Laptev Sea
of the Arctic
Arctic
Ocean. Adult walrus are easily recognized by their prominent tusks, whiskers, and bulk
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Polar Bear
Ursus eogroenlandicus Ursus groenlandicus Ursus jenaensis Ursus labradorensis Ursus marinus Ursus polaris Ursus spitzbergensis Ursus ungavensis Thalarctos maritimusThe polar bear (Ursus maritimus) is a carnivorous bear whose native range lies largely within the Arctic
Arctic
Circle, encompassing the Arctic Ocean, its surrounding seas and surrounding land masses. It is a large bear, approximately the same size as the omnivorous Kodiak bear
Kodiak bear
(Ursus arctos middendorffi).[3] A boar (adult male) weighs around 350–700 kg (772–1,543 lb),[4] while a sow (adult female) is about half that size
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Knot (unit)
The knot (/nɒt/) is a unit of speed equal to one nautical mile per hour, exactly 1.852 km/h (approximately 1.15078 mph).[1] The ISO standard symbol for the knot is kn.[2] The same symbol is preferred by the Institute of Electrical and Electronics Engineers (IEEE); kt is also common
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Keel
On boats and ships, the keel is either of two parts: a structural element that sometimes resembles a fin and protrudes below a boat along the central line, or a hydrodynamic element. These parts overlap. As the laying down of the keel is the initial step in the construction of a ship, in British and American shipbuilding traditions the construction is dated from this event. Only the ship's launching is considered more significant in its creation. The word can also be used as a synecdoche to refer to a complete boat, such as a keelboat.Contents1 History 2 Structural keels 3 Hydrodynamic keels3.1 Non-sailing keels 3.2 Sailboat
Sailboat
keels4 Etymology 5 See also 6 Notes 7 BibliographyHistory[edit] The adjustable centerboard keel traces its roots to the medieval Chinese Song dynasty. Many Song Chinese junk ships had a ballasted and bilge keel that consisted of wooden beams bound together with iron hoops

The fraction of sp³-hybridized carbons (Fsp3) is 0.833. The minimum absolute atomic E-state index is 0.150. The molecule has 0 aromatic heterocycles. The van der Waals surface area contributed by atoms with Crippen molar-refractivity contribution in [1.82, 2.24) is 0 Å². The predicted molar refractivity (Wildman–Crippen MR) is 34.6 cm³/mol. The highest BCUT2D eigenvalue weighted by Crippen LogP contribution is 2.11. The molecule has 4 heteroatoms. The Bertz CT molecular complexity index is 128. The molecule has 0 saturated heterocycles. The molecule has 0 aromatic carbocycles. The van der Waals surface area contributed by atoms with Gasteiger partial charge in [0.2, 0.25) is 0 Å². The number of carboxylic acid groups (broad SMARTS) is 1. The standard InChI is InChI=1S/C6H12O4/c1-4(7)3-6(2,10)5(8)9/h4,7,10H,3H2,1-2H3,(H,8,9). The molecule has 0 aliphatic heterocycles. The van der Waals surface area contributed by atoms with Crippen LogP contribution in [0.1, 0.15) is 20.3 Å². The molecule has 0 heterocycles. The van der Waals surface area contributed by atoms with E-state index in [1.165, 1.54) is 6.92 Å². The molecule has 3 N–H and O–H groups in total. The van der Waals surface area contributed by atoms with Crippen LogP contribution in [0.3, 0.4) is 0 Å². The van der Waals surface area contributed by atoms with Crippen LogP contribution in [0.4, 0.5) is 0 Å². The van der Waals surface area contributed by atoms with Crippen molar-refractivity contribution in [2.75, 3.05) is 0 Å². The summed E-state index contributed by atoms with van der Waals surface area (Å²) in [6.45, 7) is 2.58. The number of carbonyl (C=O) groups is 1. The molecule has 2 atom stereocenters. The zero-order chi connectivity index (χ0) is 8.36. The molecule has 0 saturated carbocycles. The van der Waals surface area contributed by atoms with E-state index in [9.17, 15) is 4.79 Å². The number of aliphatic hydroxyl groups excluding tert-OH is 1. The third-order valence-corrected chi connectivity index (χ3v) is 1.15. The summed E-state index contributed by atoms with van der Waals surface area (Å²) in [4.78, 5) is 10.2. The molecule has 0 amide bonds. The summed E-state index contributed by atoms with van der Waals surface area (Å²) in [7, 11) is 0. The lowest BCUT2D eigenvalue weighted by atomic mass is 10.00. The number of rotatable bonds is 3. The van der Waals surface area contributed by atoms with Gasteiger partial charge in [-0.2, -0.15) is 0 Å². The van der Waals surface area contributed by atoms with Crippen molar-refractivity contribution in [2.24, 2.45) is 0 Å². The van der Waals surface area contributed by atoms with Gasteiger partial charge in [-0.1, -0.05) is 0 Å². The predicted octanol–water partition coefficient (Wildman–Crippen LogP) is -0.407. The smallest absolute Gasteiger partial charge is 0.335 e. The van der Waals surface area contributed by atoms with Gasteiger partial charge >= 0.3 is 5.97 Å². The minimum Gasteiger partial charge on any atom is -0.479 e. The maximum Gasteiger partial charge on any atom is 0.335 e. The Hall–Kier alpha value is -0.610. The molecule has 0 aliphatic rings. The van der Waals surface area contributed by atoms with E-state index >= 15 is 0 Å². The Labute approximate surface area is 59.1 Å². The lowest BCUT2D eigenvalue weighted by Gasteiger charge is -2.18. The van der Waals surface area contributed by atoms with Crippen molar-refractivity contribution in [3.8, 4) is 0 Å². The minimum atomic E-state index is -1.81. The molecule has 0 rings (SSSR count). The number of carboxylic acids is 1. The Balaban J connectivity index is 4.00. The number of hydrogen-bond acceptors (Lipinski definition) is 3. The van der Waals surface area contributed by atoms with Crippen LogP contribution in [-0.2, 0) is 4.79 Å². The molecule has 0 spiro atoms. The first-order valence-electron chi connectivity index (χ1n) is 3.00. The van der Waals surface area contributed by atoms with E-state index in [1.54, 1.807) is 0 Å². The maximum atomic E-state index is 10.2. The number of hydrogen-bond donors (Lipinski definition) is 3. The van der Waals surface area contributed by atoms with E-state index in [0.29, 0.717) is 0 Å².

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Triple-expansion Steam Engine
A compound steam engine unit is a type of steam engine where steam is expanded in two or more stages.[1][2] A typical arrangement for a compound engine is that the steam is first expanded in a high-pressure (HP) cylinder, then having given up heat and losing pressure, it exhausts directly into one or more larger-volume low-pressure (LP) cylinders. Multiple-expansion engines employ additional cylinders, of progressively lower pressure, to extract further energy from the steam.[3] Invented in 1781, this technique was first employed on a Cornish beam engine in 1804
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Gross Register Tonnage
Gross register tonnage (GRT, grt, g.r.t., gt) or gross registered tonnage, is a ship's total internal volume expressed in "register tons", each of which is equal to 100 cubic feet (2.83 m3)
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Blubber
Blubber
Blubber
is a thick layer of vascularized adipose tissue under the skin of all cetaceans, pinnipeds and sirenians.Contents1 Description 2 Function 3 Human influences3.1 Uses 3.2 Health 3.3 Toxicity4 See also 5 References 6 External linksDescription[edit] Lipid-rich, collagen fiber-laced blubber comprises the hypodermis[1] and covers the whole body, except for parts of the appendages. It is strongly attached to the musculature and skeleton by highly organized, fan-shaped networks of tendons and ligaments, can comprise up to 50% of the body mass of some marine mammals during some points in their lives, and can range from 2 inches (5 cm) thick in dolphins and smaller whales, to more than 12 inches (30 cm) thick in some bigger whales, such as right and bowhead whales. However, this is not indicative of larger whales' ability to retain heat better, as the thickness of a whale's blubber does not significantly affect heat loss